Scientists at the University of the Western Cape say they’ve developed an updated DNA profiling kit aimed at identifying sexual offenders and boosting the fight against gender-based and sexual crimes.
The university says a reference DNA database developed during the process also goes a long way in confirming South Africa’s diversity.
Gender-based violence has been described as the second pandemic in South Africa. According to the latest crime stats, over 11 000 rapes were reported between October and the end of December last year. The overwhelming majority of the victims are women.
The university says the UniQ-Typer Y-10 DNA profiling kit, developed by researchers at the institution more than two decades ago was designed to help identify perpetrators of sexual assaults and other gender-specific crimes by distinguishing between male and female DNA.
“This profiling kit is able to do that where it can distinguish between the male from the female DNA, but takes it a step further than that where there’s more than one accused and identify DNA between males even if they are related like brothers. So the Hollywood idea of using DNA in crime-fighting, especially where rape cases are concerned is that you can take a swap, stick it in a computer and then a picture will pop up of a suspect, unfortunately, it’s a lot more complicated than that,” says University of the Western Cape, Gasant Abarder.
The university says the study used to develop the kit has taken the DNA of some 2 000 South African males that identified 16 different ethnic groups.
“For the first time, what is exciting outside of the crime-fighting bubble is that we can now look at unique ancestry of South Africans and Africans in the Southern African region and that’s quite exciting for the university. We see ourselves as a research-led institution, with a special focus on relevance not only in the local and national context but internationally as well and we try and achieve research that is relevant to addressing sustainable development goals the 19 that’s set by the United Nations,” Abarder adds.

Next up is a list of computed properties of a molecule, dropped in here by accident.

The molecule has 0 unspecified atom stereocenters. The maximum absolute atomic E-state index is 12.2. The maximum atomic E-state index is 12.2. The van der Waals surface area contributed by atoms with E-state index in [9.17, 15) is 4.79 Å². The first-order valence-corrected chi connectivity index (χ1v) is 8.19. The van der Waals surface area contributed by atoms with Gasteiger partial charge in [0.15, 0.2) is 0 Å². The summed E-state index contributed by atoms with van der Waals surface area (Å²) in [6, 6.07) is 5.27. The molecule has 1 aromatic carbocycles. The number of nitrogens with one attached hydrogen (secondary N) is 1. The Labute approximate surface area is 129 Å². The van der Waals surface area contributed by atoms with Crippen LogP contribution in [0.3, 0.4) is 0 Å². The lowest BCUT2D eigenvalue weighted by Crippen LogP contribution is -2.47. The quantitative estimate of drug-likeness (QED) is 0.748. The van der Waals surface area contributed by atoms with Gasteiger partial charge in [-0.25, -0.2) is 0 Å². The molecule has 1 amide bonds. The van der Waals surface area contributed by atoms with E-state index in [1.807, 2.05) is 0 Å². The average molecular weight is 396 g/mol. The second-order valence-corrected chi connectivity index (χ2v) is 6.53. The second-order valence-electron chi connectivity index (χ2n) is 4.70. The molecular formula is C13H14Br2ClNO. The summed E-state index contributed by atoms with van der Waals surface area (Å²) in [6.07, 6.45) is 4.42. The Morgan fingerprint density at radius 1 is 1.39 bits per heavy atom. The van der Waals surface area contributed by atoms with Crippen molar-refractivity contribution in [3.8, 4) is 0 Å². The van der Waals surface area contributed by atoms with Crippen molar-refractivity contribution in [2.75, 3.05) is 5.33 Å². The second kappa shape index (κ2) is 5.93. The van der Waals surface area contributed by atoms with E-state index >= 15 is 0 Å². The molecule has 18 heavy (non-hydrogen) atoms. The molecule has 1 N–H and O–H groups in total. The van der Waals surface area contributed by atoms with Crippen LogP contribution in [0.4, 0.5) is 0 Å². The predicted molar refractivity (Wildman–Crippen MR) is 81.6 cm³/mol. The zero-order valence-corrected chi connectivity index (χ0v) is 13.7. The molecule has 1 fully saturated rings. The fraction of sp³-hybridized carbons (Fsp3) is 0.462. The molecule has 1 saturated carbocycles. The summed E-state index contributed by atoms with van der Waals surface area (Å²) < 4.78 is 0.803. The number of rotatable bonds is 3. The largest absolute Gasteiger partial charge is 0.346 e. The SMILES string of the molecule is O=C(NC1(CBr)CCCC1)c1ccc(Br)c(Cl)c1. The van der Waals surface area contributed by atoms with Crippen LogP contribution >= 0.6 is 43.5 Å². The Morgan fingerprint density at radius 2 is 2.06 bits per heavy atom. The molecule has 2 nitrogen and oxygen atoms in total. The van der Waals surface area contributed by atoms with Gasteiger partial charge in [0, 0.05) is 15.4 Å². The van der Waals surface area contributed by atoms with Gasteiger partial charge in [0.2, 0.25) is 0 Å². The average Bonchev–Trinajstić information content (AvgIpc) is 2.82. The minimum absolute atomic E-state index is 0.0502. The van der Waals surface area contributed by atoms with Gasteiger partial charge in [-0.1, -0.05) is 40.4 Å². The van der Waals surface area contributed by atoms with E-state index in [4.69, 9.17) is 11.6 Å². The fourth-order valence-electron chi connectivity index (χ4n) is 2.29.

The countrywide backlog of DNA testing has had a major impact on the ability of the courts to bring perpetrators to book.
“There’s not a lot of faith in the criminal justice system at the moment in terms of solving cases like rape and that in turn leads to an underreporting where victims don’t feel that their cases will be prosecuted, so we believe this is going to be a massive breakthrough in terms of addressing the high rates of under prosecution and under-reporting as well,” Abarder elaborates.
Efforts are afoot for the kit to be commercially developed as UWC works with two partners in the SADC region and locally. While it’s too soon at this stage to say when police labs will be able to use the updated kits, the university has described the study as a breakthrough.